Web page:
"And all throughout the process we spent time with the owners and Tagliabue, convincing them that we could pull this off," Rummell said. "They went through a verification process on our bid. And once it was done, Steeg and his people lived with us off and on for the next few years."

During that long, uneasy interval, committee members kept encountering those who wondered what they were smoking. The doubters scoffed at Jacksonville as an out-of-the-way, backwater town that couldn't possibly provide everything a Super Bowl demanded.

But the Jacksonville those people recalled was changing rapidly.

"It doesn't have the tourist overlay that a lot of other Florida cities have," Rummell said. "But it's got a much more diverse economy than you see in lots of those other places. There are 17 million people in Florida, and it's not built around its seasonal climate anymore. It's a year-round place.

"Jacksonville has had a slow, methodical but well-founded growth. It's really now at a tipping point. ... It's never going to be Miami or Orlando, but it's going to be a substantial city with an interesting nucleus to it. You're starting to see that with downtown housing and things that are critical pieces of any downtown coming to life."

Increase in taxes

Perhaps the most significant piece of Jacksonville's Super Bowl dream was a tax increase that organizers, despite the benefits it provided them, continue to insist was not connected to their efforts.

In 2000, Duval County voters approved a 10-year, half-cent increase in the sales tax. The city then floated $2.2 billion in bonds. With the revenue, they built a new baseball park and a 16,000-seat arena, both near Alltel Stadium on the St. Johns River, and improved local highways and the airport.

All of that turned out to be quite useful after Tagliabue made his announcement in 2002.

"It was done after we had made the Super Bowl bid, but it was really independent of that," Rummell said. "It had its own momentum. Thank God, it got done because without it, it would have been a heck of a lot harder for us."

Because the city still does not have enough venues to host the numerous Super Bowl parties, concerts, and interactive, media and promotional events that are fixtures of Super Bowl week, much of the fun in Jacksonville this week will take place in tents.

"I remember going to Houston for last year's game and they had the Astrodome sitting there basically unused," Rummell said.

"Imagine having a building like that just as an extra. We're going to use more tents than Houston had. It will be more festival, more concentrated, more temporary.

"We're not going to try to be something that we're not. We are what we are, and we're trying to put on a four-day festival, and I hope it will come across that way."

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Jacksonville says it's ready as Super Bowl week finally arrives

Ron Word

Canadian Press

JACKSONVILLE, Fla. (AP) - After more than four years of planning, Jacksonville is ready for its time on the Super Bowl stage. Owners of temporary stores are loading shelves for a one-week sales season, security is getting tighter and the football world's eyes are beginning to focus on the River City - which, despite its relative lack of status compared to some of the nation's popular tourist destinations, welcomes the challenge of hosting the NFL's title game.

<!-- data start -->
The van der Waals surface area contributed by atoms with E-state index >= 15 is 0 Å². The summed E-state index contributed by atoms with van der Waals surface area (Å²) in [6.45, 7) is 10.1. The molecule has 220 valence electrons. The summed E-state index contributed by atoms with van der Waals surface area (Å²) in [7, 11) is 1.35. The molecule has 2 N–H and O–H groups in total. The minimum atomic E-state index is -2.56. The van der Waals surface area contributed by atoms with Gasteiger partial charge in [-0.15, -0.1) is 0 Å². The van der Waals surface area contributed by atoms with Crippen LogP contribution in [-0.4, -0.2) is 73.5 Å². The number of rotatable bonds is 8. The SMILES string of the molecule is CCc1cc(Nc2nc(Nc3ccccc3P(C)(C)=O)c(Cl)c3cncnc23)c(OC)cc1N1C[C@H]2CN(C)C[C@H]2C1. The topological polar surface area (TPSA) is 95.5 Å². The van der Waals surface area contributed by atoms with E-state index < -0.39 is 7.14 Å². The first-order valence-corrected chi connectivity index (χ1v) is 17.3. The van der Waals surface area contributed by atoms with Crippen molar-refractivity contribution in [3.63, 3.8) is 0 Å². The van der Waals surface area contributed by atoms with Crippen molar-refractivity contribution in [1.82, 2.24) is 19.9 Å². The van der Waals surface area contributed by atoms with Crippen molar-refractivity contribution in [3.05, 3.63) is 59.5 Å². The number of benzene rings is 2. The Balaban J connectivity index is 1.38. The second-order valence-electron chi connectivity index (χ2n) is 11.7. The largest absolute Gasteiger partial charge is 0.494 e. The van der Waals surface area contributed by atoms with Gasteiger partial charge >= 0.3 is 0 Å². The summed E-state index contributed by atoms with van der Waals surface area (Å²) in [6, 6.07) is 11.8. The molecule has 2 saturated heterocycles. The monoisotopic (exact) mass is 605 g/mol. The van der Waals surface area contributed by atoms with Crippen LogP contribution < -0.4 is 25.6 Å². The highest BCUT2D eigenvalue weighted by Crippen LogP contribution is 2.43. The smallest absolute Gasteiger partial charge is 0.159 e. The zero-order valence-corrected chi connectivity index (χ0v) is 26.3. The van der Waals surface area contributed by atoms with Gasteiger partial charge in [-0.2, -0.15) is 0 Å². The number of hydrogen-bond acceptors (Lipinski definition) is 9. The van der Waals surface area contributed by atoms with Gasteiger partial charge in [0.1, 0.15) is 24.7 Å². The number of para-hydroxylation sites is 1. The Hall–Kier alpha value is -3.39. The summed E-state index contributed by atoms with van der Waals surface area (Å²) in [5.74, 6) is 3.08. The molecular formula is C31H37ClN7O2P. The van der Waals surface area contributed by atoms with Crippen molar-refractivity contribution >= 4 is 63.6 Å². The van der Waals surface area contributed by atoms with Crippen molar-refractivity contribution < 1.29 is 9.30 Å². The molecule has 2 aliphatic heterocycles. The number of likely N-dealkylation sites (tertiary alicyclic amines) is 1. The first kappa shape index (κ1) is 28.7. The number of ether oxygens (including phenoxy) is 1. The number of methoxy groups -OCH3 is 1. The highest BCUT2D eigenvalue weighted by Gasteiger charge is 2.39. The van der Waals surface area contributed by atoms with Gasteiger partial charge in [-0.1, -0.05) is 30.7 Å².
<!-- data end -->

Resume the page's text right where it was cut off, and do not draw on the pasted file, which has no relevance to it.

The finishing touches for the transformation of Jacksonville's downtown are going on in earnest, with workers planting flowers, paving streets and setting up temporary cellphone towers - all with the hope of better accommodating the estimated 100,000 visitors who'll flood the city this week for the Super Bowl.

Palm trees have been planted and concrete sidewalks have been replaced by brick. Television lights and towers have been erected atop a parking garage, TV networks are beginning to set up their expansive camps and colourful fibreglass manatees spaced through the downtown area.

And on Sunday afternoon, the real stars - the AFC champion New England Patriots and NFC champion Philadelphia Eagles - arrived to begin their final preparations for the Feb. 6 game.

Let the party begin.

"I'm glad it's finally here, but it's a big mystery dealing with all the unknowns," said Vince O'Rourke, who owns Eclate, a downtown restaurant and lounge.

Jacksonville has never before hosted a Super Bowl, and for many the process has been of the learn-as-you-go variety. O'Rourke said the game is causing him big logistical problems as far as supplies and staffing - he simply doesn't know how much to order and how many people to hire.

Betty Turner operates a jewelry store, and she, too, has concerns - like how diverted traffic will affect her sales. A street festival will go on outside her downtown storefront, and she's not sure how she'll get to work or where she - or her prospective customers - will park.

"I am praying very hard that the Super Bowl will give us the bump to keep going," Turner said.

Organizers insist that everyone involved can relax and that everything leading up to next Sunday will go as planned.

It may be the first Super Bowl for the city and most of its 10,000 volunteers, but it's not the first for many of the key organizers - including Michael Kelly, who heads the Super Bowl Host Committee after serving in a similar capacity for Tampa's Super Bowl in 2001.